The metal alloy nanoparticles synthesized by this method have a dynamic structure. For example, in the synthesis of platinum (Pt) and nickel (Ni) nanoalloy, a Pt core forms first, which then catalyzes the reduction of Ni2+. Ni then blends with Pt, giving a Pt/Ni alloy shell. After platinum is exhausted, the new shell is completely made of nickel. The team, led by Chongzheng Na, an Assistant Professor in the Department of Civil and Environmental Engineering and Earth Sciences, reported their findings in the August 7, 2014 online edition of Applied Catalysis B: Environmental (“Microwave-assisted optimization of platinum-nickel nanoalloys for catalytic water treatment”).

formation of nanoalloyFormation of the dynamic Pt/Ni nanoalloy under microwave irradiation and the volcano plot of the catalytic rate and surface compositions. (Image: Na group, University of Notre Dame)

“Our one-pot method creates nanoparticles with a range of surface compositions without much change of the particle size,” Hanyu Ma, a Ph.D. student in Na’s group, tells Nanowerk. “The varied surface compositions permit the rapid determination of the optimal Pt/Ni composition to be used as an effective nanoalloy for reducing the model water contaminant p-nitrophenol.” As Na and his team point out, the adoption of this facile synthesis method in catalyst designs may permit the rapid screening of nanoalloys for other water contaminants. Given the compositional dynamics of this technique, a series of nanoalloys with different surface compositions can be quickly synthesized using a single starting solution and the optimal metal ratio experimentally determined to find the best catalytic reactivity for degrading the pollutant. Ma explains that the structure-activity relationship of alloys is often linked to the averaged composition of an entire particle.

“As we have shown in our paper, the average composition could misrepresent the real composition on surface, where reactions occur,” he says. “With active control of the surface composition, we now can ensure that the reactivity is linked to the correct composition of a nanoalloy.” The researchers note that when the precursors of a noble metal and a transition metal react with a mild reactant such as polyol solvents, their difference in redox potential plays an important role, controlling which metal is reduced and which is not. “As far as we know, this has not been discussed explicitly in the past, particularly when microwave irradiation is used,” adds Ma. “At the beginning of the synthesis, the solvent absorbs microwaves and thus is heated to an above-ambient temperature.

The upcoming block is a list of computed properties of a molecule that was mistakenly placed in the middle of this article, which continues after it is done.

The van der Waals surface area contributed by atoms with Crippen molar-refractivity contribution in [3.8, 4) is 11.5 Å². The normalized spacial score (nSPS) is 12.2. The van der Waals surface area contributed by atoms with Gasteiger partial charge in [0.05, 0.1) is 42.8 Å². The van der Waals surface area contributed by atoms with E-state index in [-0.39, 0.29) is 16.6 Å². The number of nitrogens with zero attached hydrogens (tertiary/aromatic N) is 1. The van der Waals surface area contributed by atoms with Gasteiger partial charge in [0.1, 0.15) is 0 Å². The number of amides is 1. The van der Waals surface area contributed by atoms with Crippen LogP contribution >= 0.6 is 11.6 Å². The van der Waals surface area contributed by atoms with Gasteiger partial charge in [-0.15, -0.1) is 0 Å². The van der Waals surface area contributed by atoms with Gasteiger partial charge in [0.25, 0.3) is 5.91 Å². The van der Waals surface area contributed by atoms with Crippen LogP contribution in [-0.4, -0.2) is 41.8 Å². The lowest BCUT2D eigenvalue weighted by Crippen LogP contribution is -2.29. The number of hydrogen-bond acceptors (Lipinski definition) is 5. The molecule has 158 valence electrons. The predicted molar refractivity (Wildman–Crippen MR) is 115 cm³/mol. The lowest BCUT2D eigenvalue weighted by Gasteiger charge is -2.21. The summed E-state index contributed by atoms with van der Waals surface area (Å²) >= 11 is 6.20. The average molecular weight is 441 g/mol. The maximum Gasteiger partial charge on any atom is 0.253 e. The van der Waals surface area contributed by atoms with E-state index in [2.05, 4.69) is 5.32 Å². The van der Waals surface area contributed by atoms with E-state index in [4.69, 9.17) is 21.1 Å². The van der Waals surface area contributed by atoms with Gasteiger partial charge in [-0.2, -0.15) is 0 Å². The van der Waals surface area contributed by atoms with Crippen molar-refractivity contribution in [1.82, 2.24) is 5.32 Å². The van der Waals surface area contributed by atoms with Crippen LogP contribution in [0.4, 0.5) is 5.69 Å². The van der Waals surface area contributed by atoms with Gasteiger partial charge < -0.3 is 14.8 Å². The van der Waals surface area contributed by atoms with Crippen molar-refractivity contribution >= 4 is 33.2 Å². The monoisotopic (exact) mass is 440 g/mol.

At this temperature, polyol can only reduce noble metal cations so noble metal nanoparticles are formed. Once the nanoparticles are formed, they absorbs microwaves themselves – more than the solvent does – giving to a localized elevated temperature and forming nano hot spots around the nanoparticles. At the elevated temperature, transition metal cations can now be reduced so an alloy mixture is deposited on surface.” The surface composition is controlled by the availability of noble and transition metal precursors in solution.

According to the researchers, two factors play critical roles in establishing the compositional dynamics: the difference of redox potentials between noble and transition metals; and the difference of microwave absorptivity between metal nanoparticles and polyol solvent. Whereas in this present paper Na’s team demonstrated the usefulness of microwave-assisted polyol reduction for synthesizing binary nanoalloys with varied surface compositions, they hope to extend its application to the synthesis of ternary, quaternary, and even more sophisticated nanoalloys.